Understanding & Controlling Staff Height (Size) in Finale

I thought it might be good to devote some time to reviewing Finale’s Staff Height (Size) controls, since this seems to be a misunderstood area of the program.

There is a reason for the seemingly unrelated numerical values which have remained in Finale’s Page Format Dialog > System Scaling since very early versions. A bit of an historical perspective may be a good place to start.

Prior to the era of computer note-setting, plate engravers (music engravers) used a system of universally accepted staff sizes. There were 8 standard staff sizes, of which 5 were in common use:

from "The Art of Music & Engraving" by Ted Ross
from “The Art of Music & Engraving” by Ted Ross

Each of these numbered staff sizes was associated with a unique trade name. (Nº3 – Nº7 were the most commonly used):

  1. Nº1 “Giant” – used for instruction books, elementary band
  2. Nº2  “English” – for instruction books, elementary band
  3. Nº3  “Regular, Ordinary or Common” – for sheet music, concertos, classics
  4. Nº4  “Peter” – for folios, organ works, etc.
  5. Nº5  “Large Middle” – for bands, sheet music
  6. Nº6  “Small Middle” – for chorals, condensed sheet music
  7. Nº7  “Cadenza” – for pocket editions, cue lines in piano parts
  8. Nº8  “Pearl” – thematic advertisement

While these staff sizes were standardized, if you were to carefully examine the work of different plate engravers using this system, you would see that there was quite a bit of subtle variance in the staff heights between publishers and works. For example, a Nº2 staff used by one engraver might vary as much as the thickness of a line from a Nº2 staff used by another engraver. A similar issue was common with metal typeface sizes in publishing. Variances like this are one of the basic caveats of foundry metal typesetting.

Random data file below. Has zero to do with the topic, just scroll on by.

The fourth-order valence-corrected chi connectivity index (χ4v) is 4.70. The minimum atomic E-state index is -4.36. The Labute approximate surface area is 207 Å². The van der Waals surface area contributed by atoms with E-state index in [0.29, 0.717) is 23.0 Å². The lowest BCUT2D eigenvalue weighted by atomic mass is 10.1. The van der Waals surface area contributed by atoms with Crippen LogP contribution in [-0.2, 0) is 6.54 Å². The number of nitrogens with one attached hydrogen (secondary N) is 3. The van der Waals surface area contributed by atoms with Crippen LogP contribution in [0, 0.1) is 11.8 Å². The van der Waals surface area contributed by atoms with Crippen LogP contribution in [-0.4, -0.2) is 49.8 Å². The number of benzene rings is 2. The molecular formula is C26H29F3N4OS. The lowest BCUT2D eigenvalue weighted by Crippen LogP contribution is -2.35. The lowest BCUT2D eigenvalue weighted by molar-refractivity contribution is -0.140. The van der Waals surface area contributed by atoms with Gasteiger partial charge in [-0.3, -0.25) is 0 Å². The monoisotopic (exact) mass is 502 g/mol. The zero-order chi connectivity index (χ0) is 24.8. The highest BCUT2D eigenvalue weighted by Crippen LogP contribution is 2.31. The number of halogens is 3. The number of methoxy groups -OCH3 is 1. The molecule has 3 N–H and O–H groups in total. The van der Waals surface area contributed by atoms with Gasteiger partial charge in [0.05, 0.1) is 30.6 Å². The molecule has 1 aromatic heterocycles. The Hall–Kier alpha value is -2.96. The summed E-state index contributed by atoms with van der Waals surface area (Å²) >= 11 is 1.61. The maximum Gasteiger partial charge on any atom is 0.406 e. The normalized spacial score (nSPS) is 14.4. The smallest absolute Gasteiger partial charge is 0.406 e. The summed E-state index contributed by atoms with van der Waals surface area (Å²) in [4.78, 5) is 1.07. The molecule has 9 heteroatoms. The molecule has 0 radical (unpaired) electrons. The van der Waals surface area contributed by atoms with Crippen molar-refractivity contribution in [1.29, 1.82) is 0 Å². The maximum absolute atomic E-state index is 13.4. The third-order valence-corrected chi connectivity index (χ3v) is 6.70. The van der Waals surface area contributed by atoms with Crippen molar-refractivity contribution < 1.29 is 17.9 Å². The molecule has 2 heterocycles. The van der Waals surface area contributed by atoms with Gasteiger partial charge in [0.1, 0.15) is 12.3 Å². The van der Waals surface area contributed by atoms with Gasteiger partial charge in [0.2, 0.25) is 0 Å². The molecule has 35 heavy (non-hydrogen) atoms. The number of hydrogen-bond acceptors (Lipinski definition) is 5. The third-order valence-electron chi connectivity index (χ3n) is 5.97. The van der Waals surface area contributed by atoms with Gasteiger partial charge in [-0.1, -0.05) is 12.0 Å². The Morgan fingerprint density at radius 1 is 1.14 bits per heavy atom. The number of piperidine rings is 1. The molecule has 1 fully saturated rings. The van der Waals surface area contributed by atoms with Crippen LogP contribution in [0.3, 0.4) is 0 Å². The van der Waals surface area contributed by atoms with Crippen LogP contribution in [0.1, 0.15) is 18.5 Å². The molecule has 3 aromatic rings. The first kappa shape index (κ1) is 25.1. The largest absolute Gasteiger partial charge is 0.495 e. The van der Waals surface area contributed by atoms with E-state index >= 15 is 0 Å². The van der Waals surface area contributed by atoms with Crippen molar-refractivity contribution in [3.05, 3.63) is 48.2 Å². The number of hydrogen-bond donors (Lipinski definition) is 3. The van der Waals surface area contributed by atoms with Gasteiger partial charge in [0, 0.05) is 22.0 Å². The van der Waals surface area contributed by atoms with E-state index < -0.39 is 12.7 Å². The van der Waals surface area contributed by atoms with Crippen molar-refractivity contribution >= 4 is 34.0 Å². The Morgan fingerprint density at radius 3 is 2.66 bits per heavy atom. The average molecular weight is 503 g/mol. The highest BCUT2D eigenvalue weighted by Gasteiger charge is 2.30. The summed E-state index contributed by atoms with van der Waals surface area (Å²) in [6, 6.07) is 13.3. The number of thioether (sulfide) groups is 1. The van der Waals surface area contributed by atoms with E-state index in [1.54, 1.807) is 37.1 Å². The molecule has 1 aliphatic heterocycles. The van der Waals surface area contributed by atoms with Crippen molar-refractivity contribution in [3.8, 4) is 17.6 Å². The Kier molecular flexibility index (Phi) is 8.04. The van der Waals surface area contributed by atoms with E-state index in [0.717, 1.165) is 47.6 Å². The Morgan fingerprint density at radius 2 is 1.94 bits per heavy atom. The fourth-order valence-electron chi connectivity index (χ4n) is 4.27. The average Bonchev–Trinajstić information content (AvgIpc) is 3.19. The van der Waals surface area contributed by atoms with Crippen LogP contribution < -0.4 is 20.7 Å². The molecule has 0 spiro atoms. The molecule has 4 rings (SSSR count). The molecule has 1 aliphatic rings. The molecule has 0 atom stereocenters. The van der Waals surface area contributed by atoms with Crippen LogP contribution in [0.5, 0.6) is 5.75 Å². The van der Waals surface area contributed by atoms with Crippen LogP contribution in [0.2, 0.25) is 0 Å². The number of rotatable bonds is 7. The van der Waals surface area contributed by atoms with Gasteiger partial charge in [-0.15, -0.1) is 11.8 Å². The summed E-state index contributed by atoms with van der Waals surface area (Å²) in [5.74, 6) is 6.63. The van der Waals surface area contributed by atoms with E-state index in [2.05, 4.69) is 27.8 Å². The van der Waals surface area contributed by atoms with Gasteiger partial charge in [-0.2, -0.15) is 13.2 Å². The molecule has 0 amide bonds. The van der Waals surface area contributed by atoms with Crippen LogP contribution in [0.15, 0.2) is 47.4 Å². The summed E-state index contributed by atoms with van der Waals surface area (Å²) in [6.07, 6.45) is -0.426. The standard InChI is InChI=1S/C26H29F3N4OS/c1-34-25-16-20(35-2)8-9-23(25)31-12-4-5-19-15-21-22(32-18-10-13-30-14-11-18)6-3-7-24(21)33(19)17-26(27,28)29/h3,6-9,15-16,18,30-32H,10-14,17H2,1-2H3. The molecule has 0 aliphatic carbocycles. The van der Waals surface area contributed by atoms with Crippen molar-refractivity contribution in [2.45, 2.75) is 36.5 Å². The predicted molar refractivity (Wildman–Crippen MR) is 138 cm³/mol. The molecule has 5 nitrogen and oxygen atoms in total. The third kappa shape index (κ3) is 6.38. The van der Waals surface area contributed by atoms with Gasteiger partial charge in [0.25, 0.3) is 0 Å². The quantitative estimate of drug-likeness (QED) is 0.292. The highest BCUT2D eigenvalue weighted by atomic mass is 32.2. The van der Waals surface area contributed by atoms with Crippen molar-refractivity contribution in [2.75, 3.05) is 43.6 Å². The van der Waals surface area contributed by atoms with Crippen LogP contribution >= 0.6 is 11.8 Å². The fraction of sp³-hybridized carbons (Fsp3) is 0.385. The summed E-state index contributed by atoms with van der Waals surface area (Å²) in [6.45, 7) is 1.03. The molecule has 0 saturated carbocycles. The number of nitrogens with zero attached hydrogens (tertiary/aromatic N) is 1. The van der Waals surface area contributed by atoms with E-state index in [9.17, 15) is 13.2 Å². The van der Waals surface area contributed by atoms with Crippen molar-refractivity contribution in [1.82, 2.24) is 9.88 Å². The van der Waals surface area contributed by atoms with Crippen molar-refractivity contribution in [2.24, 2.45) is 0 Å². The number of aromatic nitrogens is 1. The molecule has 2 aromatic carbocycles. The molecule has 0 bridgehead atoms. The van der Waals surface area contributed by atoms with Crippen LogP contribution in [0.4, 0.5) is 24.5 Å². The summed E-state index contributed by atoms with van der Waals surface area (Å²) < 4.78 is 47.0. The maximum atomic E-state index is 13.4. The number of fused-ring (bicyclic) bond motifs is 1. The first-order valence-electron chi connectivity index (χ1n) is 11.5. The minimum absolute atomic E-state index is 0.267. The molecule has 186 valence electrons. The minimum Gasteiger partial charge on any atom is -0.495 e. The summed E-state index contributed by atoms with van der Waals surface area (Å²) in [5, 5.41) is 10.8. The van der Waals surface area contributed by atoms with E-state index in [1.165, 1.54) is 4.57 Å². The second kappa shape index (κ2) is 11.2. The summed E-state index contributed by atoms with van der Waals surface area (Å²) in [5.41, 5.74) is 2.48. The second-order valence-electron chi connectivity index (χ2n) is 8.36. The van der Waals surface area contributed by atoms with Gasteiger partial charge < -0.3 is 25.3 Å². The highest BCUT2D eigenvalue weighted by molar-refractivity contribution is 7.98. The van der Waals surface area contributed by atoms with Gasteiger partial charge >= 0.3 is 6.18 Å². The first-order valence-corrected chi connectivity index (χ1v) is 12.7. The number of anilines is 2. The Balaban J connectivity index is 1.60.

Personal computers offered a way to create a more accurate (and theoretically more consistent) approach approach to typesetting. Adobe Systems was a forerunner in developing fonts and creating computer typesetting standards (like “postscript points” which supplanted the traditional point measurement unit for computer desktop publishing).

In typography, a point is the smallest whole unit of measure.

Adobe was also an active developer in the early days of computer music publishing. Adobe’s venerable Sonata font designed in 1985 by Cleo Huggins was the first truly professional publicly available music font.

My colleague Mark Johnson informs me that in the mid-1980s, Adobe defined staff height for music staves as the distance between the centers of the top & bottom staff lines, regardless of their thickness. And thus a space is conveniently always exactly ¼ of that. Today it is common to refer to staff height as measured in spaces.

So what does this all have to do with Finale?

When you go to Document > Page Format > Score… and look at the values in System Scaling, they may not seem to make much sense:


If the resulting System Scaling is 85%, why is Scale System set to 100%? And why is that number in the Staff Height field an odd number to begin with?

The answer to the last question is that Finale’s default unit of measurement is whatever you happen to have active in Program Options at the time. Here, it is shown in Inches. The unit of measurement can be changed within this dialog itself to Inches, Centimeters, Points, Picas or Spaces.